"Modern art aims not to create illusions of reality but to animate surfaces without destroying them ... Art went down the hill from the death of Raphael to the birth of Cézanne ... Nature is alright as far as she goes. It is the artist's task to go further ... Light and shade are evanescent. Form is eternal. It is therefore significant form that must be looked for in a work of art".
George Bell, 1939
George Bell is widely regarded as the most influential force in the development of the modern movement in Melbourne during the 1930s. With Arnold Shore, he established the Bell-Shore school in 1932, where they taught the principles and practice of modern art. Bell had been prompted by developments in Europe to question his approach to painting and during an extended visit there in 1934-35 he studied drawing with Iain McNab in London, associated with artists in the New English Art Club and became interested in the writings and theories of Clive Bell and Roger Fry, English champions of Cézanne and Post-Impressionism.
He reconstructed his approach to both his own work and to his teaching according to these new principles and was an important influence on many artists including Russell Drysdale, Sali Herman and other subsequently well-known and distinguished painters.
Australian Art Department, AGNSW, 2001
oil on cardboard on wood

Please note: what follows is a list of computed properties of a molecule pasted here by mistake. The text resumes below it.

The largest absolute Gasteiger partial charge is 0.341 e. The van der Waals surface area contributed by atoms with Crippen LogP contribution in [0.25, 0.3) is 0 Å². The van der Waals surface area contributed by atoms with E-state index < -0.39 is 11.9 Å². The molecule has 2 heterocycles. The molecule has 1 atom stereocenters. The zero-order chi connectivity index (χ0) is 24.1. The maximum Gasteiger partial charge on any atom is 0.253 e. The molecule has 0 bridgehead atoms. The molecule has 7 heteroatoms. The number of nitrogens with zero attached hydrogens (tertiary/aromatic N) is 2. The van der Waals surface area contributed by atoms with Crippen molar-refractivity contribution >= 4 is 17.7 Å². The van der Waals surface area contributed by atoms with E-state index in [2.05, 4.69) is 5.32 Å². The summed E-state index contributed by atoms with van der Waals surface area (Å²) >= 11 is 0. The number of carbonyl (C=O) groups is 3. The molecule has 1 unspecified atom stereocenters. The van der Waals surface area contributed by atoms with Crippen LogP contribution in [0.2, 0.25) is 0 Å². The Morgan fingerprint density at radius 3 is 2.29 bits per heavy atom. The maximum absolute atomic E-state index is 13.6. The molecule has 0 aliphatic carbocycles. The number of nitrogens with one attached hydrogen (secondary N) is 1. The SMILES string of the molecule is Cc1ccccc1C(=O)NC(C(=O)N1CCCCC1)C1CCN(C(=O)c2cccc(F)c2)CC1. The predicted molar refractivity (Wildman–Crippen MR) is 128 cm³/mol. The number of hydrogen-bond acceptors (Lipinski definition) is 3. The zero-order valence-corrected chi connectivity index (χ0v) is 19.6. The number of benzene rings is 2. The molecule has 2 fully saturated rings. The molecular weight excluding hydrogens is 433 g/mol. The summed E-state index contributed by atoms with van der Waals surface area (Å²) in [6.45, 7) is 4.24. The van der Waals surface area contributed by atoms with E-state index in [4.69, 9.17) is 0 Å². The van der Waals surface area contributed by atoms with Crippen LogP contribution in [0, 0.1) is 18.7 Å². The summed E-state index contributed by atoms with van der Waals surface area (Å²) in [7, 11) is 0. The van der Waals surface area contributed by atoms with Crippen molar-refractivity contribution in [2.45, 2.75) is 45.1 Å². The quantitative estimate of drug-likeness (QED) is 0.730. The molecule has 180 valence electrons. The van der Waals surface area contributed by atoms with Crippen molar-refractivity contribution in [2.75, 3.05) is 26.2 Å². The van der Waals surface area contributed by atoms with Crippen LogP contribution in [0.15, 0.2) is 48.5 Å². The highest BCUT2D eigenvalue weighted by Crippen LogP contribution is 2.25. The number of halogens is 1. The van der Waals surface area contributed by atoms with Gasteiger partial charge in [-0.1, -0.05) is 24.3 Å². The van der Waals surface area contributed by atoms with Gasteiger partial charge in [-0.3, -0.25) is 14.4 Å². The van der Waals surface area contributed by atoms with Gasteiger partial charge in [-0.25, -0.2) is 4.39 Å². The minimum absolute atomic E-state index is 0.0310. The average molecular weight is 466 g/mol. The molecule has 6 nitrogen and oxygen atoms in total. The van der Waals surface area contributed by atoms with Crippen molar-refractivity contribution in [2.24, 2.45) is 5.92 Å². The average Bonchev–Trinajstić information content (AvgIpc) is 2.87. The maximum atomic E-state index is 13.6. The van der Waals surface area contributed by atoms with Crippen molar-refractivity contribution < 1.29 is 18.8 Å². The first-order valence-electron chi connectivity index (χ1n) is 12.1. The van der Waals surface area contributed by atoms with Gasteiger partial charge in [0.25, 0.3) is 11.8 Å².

43.1 x 55.5 cm board; 57.9 x 70.6 x 4.0 cm frame
Signature & date
Signed and dated l.r. corner, pencil "George Bell ´37".
Not on display
© Reproduced with permission
Shown in 2 exhibitions
Celebrity Choice - Sam Neill, Art Gallery of New South Wales, Sydney, 08 Jan 1987–08 Feb 1987
Modernism 1900-1950: prints and drawings from the collection, Art Gallery of New South Wales, Sydney, 23 Jul 1994–25 Sep 1994
Referenced in 4 publications
Renée Free, Modernism 1900-1950: prints and drawings from the collection, Sydney, 1994.
Barry Pearce, Art Gallery of New South Wales handbook, 'Australian', pg. 13-35, Sydney, 1988, 24.
Barry Pearce, Art and Australia, 'Recent Australian acquisitions with notes on Charles Conder's Algerian convalescence', pg. 57-62, Sydney, Spring 1984, 62 (colour illus.).
Donald Richardson, Art & Design in Australia, South Yarra, 1995, 15, 60, 80, 83, 137, 140, 145, 163, 243.. PS Worksheet 248